Low testosterone comes with a host of problems, mental and physical. Moreover, both men and women exhibit issues associated with lowered levels of testosterone.
Sexual functioning in both sexes are common consequences of low hormone levels. For instance, males exhibit a lower sex drive, difficulty achieving or maintaining an erection, a lower semen volume, and testicular shrinkage. Testosterone is directly related to a male’s fertility. This also applies to females. Though it might seem counterintuitive, testosterone influences female fertility and sex drive. Though women don’t require as much of the hormone as men, they do need a specific range to remain sexually functional.
Physical symptoms associated with low testosterone can seem unrelated when an individual doesn’t know that their hormone levels are deficient. Some physical symptoms of low testosterone are: hair loss, fatigue, decreased muscle mass, decreased bone mass, increased body fat, and fragile skin. These symptoms are markedly different than those that present in females, which ultimately result in irregular/missed periods, vaginal dryness, and a lack of bone density.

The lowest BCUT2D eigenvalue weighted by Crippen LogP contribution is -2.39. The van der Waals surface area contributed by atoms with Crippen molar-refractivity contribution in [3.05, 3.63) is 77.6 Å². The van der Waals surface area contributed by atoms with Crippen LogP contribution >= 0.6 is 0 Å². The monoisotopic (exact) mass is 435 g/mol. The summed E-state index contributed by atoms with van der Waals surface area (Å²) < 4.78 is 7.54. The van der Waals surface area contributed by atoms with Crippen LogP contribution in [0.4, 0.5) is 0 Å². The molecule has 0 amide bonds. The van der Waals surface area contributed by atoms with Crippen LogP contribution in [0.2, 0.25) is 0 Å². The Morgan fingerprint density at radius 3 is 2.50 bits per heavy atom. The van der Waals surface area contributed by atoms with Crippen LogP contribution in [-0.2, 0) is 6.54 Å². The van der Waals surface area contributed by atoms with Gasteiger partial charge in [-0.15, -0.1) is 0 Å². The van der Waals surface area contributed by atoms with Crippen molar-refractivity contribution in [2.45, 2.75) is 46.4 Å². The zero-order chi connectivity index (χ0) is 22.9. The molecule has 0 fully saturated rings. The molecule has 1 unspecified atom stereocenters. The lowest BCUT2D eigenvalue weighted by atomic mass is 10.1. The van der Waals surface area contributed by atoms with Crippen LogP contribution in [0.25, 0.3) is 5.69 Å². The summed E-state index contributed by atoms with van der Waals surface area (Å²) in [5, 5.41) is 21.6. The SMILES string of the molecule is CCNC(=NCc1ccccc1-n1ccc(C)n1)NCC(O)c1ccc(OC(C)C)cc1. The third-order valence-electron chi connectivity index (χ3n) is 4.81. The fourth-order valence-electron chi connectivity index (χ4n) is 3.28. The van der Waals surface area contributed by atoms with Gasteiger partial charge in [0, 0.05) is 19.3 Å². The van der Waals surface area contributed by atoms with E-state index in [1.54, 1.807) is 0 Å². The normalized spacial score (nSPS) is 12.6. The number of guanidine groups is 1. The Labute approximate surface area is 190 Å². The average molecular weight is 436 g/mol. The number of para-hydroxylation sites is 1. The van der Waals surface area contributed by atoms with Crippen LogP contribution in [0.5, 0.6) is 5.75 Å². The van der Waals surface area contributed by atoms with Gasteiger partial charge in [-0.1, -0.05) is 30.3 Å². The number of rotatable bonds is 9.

Emotional/psychological issues also accompany low testosterone levels. For instance, in males low hormone levels can cause: mood changes, memory changes, difficulty concentrating, depression, and anger. Females typically don’t exhibit the same range of emotions surrounding testosterone loss.
Lowered testosterone levels impact both sexes, though males receive a much larger range of issues than females. Though it might initially seem like sex hormones only dictate sexual functioning, this is mainly the case for women. Males must address additional physical and emotional symptoms that are sometimes attributed to having a “bad day”. In reality, any of these symptoms that occur in conjunction should warrant a trip to the doctor.